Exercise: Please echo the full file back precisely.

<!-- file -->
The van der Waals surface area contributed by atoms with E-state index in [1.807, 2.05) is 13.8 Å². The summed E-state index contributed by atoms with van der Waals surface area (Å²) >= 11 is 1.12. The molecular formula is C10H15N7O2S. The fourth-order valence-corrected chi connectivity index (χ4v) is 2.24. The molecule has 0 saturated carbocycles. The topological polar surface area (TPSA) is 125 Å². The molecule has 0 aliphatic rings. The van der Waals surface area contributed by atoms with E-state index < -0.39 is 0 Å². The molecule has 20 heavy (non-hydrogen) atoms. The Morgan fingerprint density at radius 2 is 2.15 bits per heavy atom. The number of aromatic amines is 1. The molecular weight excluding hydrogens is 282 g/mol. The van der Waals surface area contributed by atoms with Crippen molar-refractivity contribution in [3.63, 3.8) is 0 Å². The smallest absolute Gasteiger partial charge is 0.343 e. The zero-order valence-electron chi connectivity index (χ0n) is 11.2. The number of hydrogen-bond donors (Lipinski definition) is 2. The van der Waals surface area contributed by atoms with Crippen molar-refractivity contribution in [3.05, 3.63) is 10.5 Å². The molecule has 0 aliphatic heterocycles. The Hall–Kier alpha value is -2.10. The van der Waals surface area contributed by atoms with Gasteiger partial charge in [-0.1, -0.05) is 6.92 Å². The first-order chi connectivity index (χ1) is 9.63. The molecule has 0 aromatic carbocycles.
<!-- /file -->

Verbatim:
The van der Waals surface area contributed by atoms with E-state index in [1.807, 2.05) is 13.8 Å². The summed E-state index contributed by atoms with van der Waals surface area (Å²) >= 11 is 1.12. The molecular formula is C10H15N7O2S. The fourth-order valence-corrected chi connectivity index (χ4v) is 2.24. The molecule has 0 saturated carbocycles. The topological polar surface area (TPSA) is 125 Å². The molecule has 0 aliphatic rings. The van der Waals surface area contributed by atoms with E-state index < -0.39 is 0 Å². The molecule has 20 heavy (non-hydrogen) atoms. The Morgan fingerprint density at radius 2 is 2.15 bits per heavy atom. The number of aromatic amines is 1. The molecular weight excluding hydrogens is 282 g/mol. The van der Waals surface area contributed by atoms with Crippen molar-refractivity contribution in [3.63, 3.8) is 0 Å². The smallest absolute Gasteiger partial charge is 0.343 e. The zero-order valence-electron chi connectivity index (χ0n) is 11.2. The number of hydrogen-bond donors (Lipinski definition) is 2. The van der Waals surface area contributed by atoms with Crippen molar-refractivity contribution in [3.05, 3.63) is 10.5 Å². The molecule has 0 aliphatic heterocycles. The Hall–Kier alpha value is -2.10. The van der Waals surface area contributed by atoms with Gasteiger partial charge in [-0.1, -0.05) is 6.92 Å². The first-order chi connectivity index (χ1) is 9.63. The molecule has 0 aromatic carbocycles.